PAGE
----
New Pro Mouse and Keyboard

Introduction

Apple has won more prizes than Tom Hanks has picked up Oscars for its fantastically designed range of computers and peripherals. The iMac has rightly been designated a true design classic, and the Graphite Power Mac G4 and 22-inch Cinema Display both have their places in design museums around the world. And that’s not even mentioning the new G4 Cube… But Apple made a crucial error when it came to designing the input devices that shipped with these great desktop Macs. British designer Jonathan Ive may be assured of his place in the great design Hall of Fame, but he is not going to be an automatic choice as creator of the best-ever computer mouse. Indeed, the round, puck-like mouse that shipped with the iMac and Power Macs has been called the worst mouse ever. Apple claims that it is more ergonomic than other mice, but 99 per cent of its users think it’s about as tasty as a stale digestive – just not as good looking. For all its awards, Apple was in the embarrassing position of being beaten on mouse design by Microsoft, of all companies. Its futuristic silver IntelliMouse Explorer mouse (£42; see Reviews, Macworld, March 2000) featured two main buttons flanked by a rubberized scroll wheel in the centre, and a further two auxiliary buttons on its left side. You could program buttons and button combinations to perform one of 15 different functions, including clicking, dragging, and typing simple keyboard shortcuts. In contrast, Apple’s dumb disk mouse had one button and even less supporters. It looked a bit like a wheel, but it lacked the Explorer’s scrolling capabilities. During his keynote speech at New York’s Macworld Expo, Apple CEO Steve Jobs finally did the honourable thing. He admitted that Apple had goofed with the goofy mouse. “We have many faults, but we do listen,” he gracefully told his audience. And he immediately delivered a replacement – that could see Microsoft’s mouse retreating through the silicon skirting board. Like the Explorer, Apple’s new Pro Mouse is quite different to all previous Apple mice. It does not rely on the movement of a dust-collecting ball on its underside. The Pro Mouse is optical. Its glowing-red optical sensor ensures a far higher level of precision than that old scratchy ball. It also eliminates the all-too-often skipping and sticking that we’re used to with our mice. It has no moving parts at all – so there’s nothing to get dirty and gam up. Its optical nature means that there’s no need for a mousepad – spelling certain death to much future Simpsons and Star Wars merchandising. The best thing about the Pro Mouse, though, is that it isn’t round. Its sleek crystal-clear casing is like a tiny see-through glasses’ case, and is as unobtrusive a shape for the hand as I’ve ever felt. As you move it around, its red optical sensor lights up, which is as attractive as it is useful. Shine the light against a wall, and you get a devil bunny shape. Hey, who said mice were boring? Button it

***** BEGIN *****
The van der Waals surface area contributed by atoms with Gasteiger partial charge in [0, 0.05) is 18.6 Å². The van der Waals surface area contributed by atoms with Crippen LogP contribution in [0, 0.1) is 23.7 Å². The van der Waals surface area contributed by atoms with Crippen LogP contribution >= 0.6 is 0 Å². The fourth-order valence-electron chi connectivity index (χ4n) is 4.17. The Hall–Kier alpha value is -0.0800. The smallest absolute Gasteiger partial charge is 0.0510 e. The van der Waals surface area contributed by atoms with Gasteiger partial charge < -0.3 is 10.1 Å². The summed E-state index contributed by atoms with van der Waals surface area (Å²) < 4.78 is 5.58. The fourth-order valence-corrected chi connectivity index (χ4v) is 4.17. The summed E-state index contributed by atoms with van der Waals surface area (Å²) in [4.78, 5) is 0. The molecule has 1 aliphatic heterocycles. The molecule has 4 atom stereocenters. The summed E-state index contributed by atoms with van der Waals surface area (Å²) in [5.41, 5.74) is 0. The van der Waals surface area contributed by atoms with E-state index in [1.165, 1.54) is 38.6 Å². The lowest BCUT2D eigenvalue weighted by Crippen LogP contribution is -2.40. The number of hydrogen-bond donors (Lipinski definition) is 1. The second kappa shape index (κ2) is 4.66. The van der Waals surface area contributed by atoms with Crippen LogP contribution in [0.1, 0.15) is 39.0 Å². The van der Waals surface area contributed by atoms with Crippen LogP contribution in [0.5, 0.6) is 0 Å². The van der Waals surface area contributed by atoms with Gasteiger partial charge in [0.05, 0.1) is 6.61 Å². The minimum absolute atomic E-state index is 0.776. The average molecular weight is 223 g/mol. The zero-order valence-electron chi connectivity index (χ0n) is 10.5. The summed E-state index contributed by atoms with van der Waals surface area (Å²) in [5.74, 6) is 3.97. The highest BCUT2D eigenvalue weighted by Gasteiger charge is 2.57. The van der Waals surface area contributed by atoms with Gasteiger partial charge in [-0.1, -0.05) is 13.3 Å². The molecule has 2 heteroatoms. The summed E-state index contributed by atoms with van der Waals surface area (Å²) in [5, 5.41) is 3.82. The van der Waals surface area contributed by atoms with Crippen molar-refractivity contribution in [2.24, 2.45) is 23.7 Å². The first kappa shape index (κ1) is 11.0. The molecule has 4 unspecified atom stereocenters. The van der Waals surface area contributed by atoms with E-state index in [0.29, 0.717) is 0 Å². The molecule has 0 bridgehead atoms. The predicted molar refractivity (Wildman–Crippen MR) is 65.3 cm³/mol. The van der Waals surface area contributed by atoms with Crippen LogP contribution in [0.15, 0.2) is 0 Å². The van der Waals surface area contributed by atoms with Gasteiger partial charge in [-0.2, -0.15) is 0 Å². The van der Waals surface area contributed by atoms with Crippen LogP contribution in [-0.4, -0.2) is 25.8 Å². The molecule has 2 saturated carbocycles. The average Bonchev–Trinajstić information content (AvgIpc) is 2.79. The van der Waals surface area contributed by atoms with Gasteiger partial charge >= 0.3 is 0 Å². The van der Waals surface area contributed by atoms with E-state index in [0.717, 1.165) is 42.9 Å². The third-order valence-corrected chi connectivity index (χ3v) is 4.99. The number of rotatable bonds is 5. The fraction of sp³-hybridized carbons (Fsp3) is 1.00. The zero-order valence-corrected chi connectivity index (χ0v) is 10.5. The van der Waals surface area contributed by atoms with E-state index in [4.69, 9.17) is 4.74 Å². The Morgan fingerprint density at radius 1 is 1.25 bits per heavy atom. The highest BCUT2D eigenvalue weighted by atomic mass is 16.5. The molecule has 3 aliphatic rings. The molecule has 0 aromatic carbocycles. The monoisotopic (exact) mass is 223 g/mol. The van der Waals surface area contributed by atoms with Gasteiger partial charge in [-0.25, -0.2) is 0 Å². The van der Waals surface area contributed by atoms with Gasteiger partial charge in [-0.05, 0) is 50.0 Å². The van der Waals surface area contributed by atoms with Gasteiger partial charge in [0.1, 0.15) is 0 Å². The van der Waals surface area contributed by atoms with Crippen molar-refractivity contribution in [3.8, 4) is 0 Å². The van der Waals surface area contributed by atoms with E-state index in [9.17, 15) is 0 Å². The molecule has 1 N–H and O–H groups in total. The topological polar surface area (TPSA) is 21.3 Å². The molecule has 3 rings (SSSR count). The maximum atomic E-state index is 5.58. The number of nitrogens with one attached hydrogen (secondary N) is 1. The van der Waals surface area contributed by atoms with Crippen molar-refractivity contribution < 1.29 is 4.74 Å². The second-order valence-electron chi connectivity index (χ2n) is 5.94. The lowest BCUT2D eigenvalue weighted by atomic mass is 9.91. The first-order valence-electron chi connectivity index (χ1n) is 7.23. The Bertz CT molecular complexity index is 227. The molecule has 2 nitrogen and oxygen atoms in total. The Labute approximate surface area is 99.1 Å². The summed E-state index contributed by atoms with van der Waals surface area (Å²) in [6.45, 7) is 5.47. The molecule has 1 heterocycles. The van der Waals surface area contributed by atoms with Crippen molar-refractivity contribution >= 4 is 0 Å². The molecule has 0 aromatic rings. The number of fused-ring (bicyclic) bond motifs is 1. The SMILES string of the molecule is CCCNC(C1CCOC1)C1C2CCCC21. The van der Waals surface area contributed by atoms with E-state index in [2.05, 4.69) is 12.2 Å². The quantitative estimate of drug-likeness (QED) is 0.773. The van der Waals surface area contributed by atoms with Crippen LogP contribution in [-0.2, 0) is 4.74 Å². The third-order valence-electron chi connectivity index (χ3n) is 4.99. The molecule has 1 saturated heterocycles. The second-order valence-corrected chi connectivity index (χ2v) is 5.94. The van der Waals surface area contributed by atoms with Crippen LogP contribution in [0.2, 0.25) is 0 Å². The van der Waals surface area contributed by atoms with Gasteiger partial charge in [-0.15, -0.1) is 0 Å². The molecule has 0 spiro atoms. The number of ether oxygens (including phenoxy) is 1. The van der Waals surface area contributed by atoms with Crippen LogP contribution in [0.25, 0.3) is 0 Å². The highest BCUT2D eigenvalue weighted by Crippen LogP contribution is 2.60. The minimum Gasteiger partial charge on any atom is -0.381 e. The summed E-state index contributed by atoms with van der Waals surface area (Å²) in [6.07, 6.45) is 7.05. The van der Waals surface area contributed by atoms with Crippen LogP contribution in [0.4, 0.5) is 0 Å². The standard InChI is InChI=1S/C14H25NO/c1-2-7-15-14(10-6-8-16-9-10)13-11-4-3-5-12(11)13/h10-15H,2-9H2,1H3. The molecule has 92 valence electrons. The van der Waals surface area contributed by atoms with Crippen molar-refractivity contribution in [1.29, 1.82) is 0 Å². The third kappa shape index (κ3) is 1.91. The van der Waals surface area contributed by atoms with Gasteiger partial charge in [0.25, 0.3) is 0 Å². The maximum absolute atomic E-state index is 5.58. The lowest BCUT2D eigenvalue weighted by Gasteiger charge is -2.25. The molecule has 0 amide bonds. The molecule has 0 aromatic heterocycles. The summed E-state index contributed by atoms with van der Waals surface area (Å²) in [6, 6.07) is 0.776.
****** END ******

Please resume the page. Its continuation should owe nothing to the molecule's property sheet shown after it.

There is a big debate in mouse technical circles about the merits of a one-button mouse and a multi-buttoned mouse. Apple has always plumped for the one-button variety, ingeniously inventing the double-click to do away with the need for a second finger target. Nearly all other PC manufacturers decided that two buttons are better than one – and so Apple has remained out on a limb in this furious debate. The pro Mouse, however, bucks the trend even further – it doesn’t have any buttons! Instead, you click by gently depressing the whole mouse case - the body pivots up and down to activate the click mechanism. You can click as hard or as softly as you want. If this sounds like you’ll have to learn a whole new way of operating a mouse, relax. The first time you use a Pro Mouse, you’ll forget what all the button fuss was about. In fact, you’ll wonder why those button boffins ever existed in the first place. No buttons is the perfect mouse solution, as you don’t even think about the mouse in your hand – you just guide yourself wherever you want your cursor to go. The mouse is rightly transparent, as it just seems to disappear from your consciousness. A scrolling wheel would have maybe spoiled this finger freedom, but its absence is perhaps the only complaint that people will aim at the new mouse. Keyboard cares
The old round mouse was hated by many. Its tiny keyboard sibling was also disliked by many professional users, who yearned for the expansive pleasures of Apple’s old Extended Keyboard. Their prayers have been answered. The sleek new Pro Keyboard – with Cinema Display-like plastics - offers 15 full-size programmable function keys, full-size inverted-T cursor controls, and a six-key document navigation pad, as well as volume control and media-eject keys. It also includes a couple of USB ports. The Pro Keyboard does not, however, feature the on/off button we’ve all grown used to using. You can find the on/off button on Apple’s new displays (see page 75), so maybe Apple is hoping that by removing this function from the keyboard, it’ll sell more of its monitors… If you don’t buy one of the new screens, you’ll have to use the on/off button on your Mac.
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